MYTH #3: PEGS / glycols irritate skin.
Glycols, particularly propylene glycol and butylene glycol, are ingredients commonly found in cosmetics. They are often derived from things like vegetable glycerine and are used as texture enhancers. They also help with hydration and stabilising a product so that they are less likely to melt or freeze in varying weather conditions. The hysteria surrounding glycols comes from interpretations of the Medical Safety Data Sheet.
Every substance has a public Medical Safety Data Sheet (MSDS) that will list potential health hazards and side effects, and some of these can be horrifying to read! But it is important to note that the MSDS will often refer to a substance in a high concentration, sometimes 100%, and that often the amount of a substance used in cosmetics is sometimes less than 1%. Just the same as drinking one glass of red wine every few days has positive health effects for your gut, and drinking 3 bottles in one evening has negative health effects; the difference in concentration is what determines whether the product has positive health effects or negative health effects.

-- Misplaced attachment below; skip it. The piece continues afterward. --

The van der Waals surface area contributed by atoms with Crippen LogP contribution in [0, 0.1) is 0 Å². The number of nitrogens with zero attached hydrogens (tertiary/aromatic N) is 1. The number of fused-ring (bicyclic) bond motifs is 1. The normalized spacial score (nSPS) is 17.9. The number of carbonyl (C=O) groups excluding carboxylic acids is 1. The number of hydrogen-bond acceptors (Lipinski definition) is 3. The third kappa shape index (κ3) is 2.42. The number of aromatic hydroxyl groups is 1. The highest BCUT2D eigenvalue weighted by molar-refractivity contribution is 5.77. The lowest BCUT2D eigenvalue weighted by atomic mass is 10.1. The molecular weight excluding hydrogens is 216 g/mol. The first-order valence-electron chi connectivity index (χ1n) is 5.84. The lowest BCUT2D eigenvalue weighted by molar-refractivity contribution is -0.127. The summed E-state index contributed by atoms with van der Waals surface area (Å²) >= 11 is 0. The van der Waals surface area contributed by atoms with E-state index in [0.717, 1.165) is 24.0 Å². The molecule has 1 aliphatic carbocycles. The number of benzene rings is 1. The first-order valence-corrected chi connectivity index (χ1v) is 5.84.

Some websites have labelled glycols as 'antifreeze' and claim that they are sensitising. Almost every substance is sensitising to your skin when used in large amounts, including plain old salt water (saline) which lists some alarming health effects in the MSDS! So before you completely write off glycols, investigate how much is being used, how it is being manufactured, and whether this is a concern for you.
MYTH #4: Talc is carcinogenic.
In it's purest form, talc is a mineral composed of magnesium, hydrogen, oxygen and silicone and anhydrous (no water) magnesium silicate. It is often used as the main ingredient of cosmetic powders and is effective at absorbing moisture, and it is safe for this use. But when it is mined, talc is found in close proximity to asbestos (another naturally occurring mineral) which is a known carcinogen, and so it can become contaminated.
Cosmetic regulations require screening of talc to ensure there is no presence of asbestos, however you can still take precautions. You can prevent it from entering the body by using it only on the skins surface (not where skin is compromised) and not in the form of loose powders that could be inhaled etc. But if you choose to use products that do not contain talc, alternatives include corn starch, rice powder, mica, silica, boron nitride, nylon-12.